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What Type Of Returns Would Qantas Airways'(ASX:QAN) Shareholders Have Earned If They Purchased Their SharesThree Years Ago?

Simply Wall St
·4-min read

Many investors define successful investing as beating the market average over the long term. But the risk of stock picking is that you will likely buy under-performing companies. Unfortunately, that's been the case for longer term Qantas Airways Limited (ASX:QAN) shareholders, since the share price is down 44% in the last three years, falling well short of the market return of around 17%. The more recent news is of little comfort, with the share price down 44% in a year. Unfortunately the share price momentum is still quite negative, with prices down 16% in thirty days.

See our latest analysis for Qantas Airways

To quote Buffett, 'Ships will sail around the world but the Flat Earth Society will flourish. There will continue to be wide discrepancies between price and value in the marketplace...' By comparing earnings per share (EPS) and share price changes over time, we can get a feel for how investor attitudes to a company have morphed over time.

Although the share price is down over three years, Qantas Airways actually managed to grow EPS by 8.1% per year in that time. Given the share price reaction, one might suspect that EPS is not a good guide to the business performance during the period (perhaps due to a one-off loss or gain). Or else the company was over-hyped in the past, and so its growth has disappointed.

It's worth taking a look at other metrics, because the EPS growth doesn't seem to match with the falling share price.

Revenue is actually up 5.0% over the three years, so the share price drop doesn't seem to hinge on revenue, either. It's probably worth investigating Qantas Airways further; while we may be missing something on this analysis, there might also be an opportunity.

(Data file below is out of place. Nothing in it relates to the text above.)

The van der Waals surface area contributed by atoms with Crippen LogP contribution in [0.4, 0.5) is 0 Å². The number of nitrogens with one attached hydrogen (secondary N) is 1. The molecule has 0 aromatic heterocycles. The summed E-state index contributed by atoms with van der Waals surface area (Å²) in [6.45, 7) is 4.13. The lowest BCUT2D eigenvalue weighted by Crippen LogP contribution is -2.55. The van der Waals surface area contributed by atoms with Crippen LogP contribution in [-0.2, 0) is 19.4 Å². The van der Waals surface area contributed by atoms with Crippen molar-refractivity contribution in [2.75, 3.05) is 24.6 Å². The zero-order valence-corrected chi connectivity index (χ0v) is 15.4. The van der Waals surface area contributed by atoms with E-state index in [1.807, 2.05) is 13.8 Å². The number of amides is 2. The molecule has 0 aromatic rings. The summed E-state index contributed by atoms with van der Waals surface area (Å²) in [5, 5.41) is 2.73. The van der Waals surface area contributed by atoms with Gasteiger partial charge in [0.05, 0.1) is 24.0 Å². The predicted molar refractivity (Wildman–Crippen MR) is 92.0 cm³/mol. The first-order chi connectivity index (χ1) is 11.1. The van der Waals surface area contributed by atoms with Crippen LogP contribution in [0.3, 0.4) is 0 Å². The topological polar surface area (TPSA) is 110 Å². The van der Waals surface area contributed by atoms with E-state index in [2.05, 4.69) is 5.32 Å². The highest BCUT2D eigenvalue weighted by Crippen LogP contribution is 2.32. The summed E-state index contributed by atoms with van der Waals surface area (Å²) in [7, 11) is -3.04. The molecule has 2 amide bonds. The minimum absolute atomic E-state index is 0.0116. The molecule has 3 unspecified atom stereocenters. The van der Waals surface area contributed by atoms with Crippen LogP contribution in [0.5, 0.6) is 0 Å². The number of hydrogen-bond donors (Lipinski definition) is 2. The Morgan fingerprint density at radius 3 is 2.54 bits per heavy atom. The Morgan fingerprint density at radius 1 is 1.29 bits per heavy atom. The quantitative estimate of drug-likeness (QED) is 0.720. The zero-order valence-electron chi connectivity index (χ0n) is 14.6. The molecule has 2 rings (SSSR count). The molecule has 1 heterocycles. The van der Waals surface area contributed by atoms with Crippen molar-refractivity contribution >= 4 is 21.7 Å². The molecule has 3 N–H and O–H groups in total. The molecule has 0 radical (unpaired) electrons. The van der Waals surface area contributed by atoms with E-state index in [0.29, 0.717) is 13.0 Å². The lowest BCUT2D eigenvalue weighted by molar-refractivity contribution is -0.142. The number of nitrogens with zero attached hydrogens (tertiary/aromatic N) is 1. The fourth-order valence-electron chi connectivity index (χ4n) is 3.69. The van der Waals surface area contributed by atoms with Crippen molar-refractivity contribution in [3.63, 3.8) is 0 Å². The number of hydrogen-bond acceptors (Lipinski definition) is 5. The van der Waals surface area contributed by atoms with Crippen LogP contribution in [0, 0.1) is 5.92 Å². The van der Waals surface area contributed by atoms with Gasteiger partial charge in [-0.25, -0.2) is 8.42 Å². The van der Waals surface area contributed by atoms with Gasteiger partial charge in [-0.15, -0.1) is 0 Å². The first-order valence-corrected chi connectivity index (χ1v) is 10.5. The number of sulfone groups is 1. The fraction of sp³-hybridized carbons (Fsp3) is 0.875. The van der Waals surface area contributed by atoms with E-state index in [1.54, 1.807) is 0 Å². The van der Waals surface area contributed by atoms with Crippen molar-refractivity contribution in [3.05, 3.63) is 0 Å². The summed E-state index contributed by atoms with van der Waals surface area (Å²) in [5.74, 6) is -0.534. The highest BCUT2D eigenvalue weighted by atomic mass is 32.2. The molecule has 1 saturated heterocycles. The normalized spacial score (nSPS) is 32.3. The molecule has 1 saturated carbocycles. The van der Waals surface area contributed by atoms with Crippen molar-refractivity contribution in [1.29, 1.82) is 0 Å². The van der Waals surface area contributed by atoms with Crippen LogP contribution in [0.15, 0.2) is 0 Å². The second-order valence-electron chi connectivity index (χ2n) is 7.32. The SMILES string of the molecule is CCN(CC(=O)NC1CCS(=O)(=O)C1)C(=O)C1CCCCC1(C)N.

The company's revenue and earnings (over time) are depicted in the image below (click to see the exact numbers).

earnings-and-revenue-growth
earnings-and-revenue-growth

We like that insiders have been buying shares in the last twelve months. Having said that, most people consider earnings and revenue growth trends to be a more meaningful guide to the business. You can see what analysts are predicting for Qantas Airways in this interactive graph of future profit estimates.

What about the Total Shareholder Return (TSR)?

We've already covered Qantas Airways' share price action, but we should also mention its total shareholder return (TSR). Arguably the TSR is a more complete return calculation because it accounts for the value of dividends (as if they were reinvested), along with the hypothetical value of any discounted capital that have been offered to shareholders. Qantas Airways' TSR of was a loss of 39% for the 3 years. That wasn't as bad as its share price return, because it has paid dividends.

A Different Perspective

We regret to report that Qantas Airways shareholders are down 42% for the year. Unfortunately, that's worse than the broader market decline of 8.7%. Having said that, it's inevitable that some stocks will be oversold in a falling market. The key is to keep your eyes on the fundamental developments. Regrettably, last year's performance caps off a bad run, with the shareholders facing a total loss of 1.3% per year over five years. We realise that Baron Rothschild has said investors should "buy when there is blood on the streets", but we caution that investors should first be sure they are buying a high quality business. It's always interesting to track share price performance over the longer term. But to understand Qantas Airways better, we need to consider many other factors. To that end, you should be aware of the 3 warning signs we've spotted with Qantas Airways .

There are plenty of other companies that have insiders buying up shares. You probably do not want to miss this free list of growing companies that insiders are buying.

Please note, the market returns quoted in this article reflect the market weighted average returns of stocks that currently trade on AU exchanges.

This article by Simply Wall St is general in nature. It does not constitute a recommendation to buy or sell any stock, and does not take account of your objectives, or your financial situation. We aim to bring you long-term focused analysis driven by fundamental data. Note that our analysis may not factor in the latest price-sensitive company announcements or qualitative material. Simply Wall St has no position in any stocks mentioned.

Have feedback on this article? Concerned about the content? Get in touch with us directly. Alternatively, email editorial-team@simplywallst.com.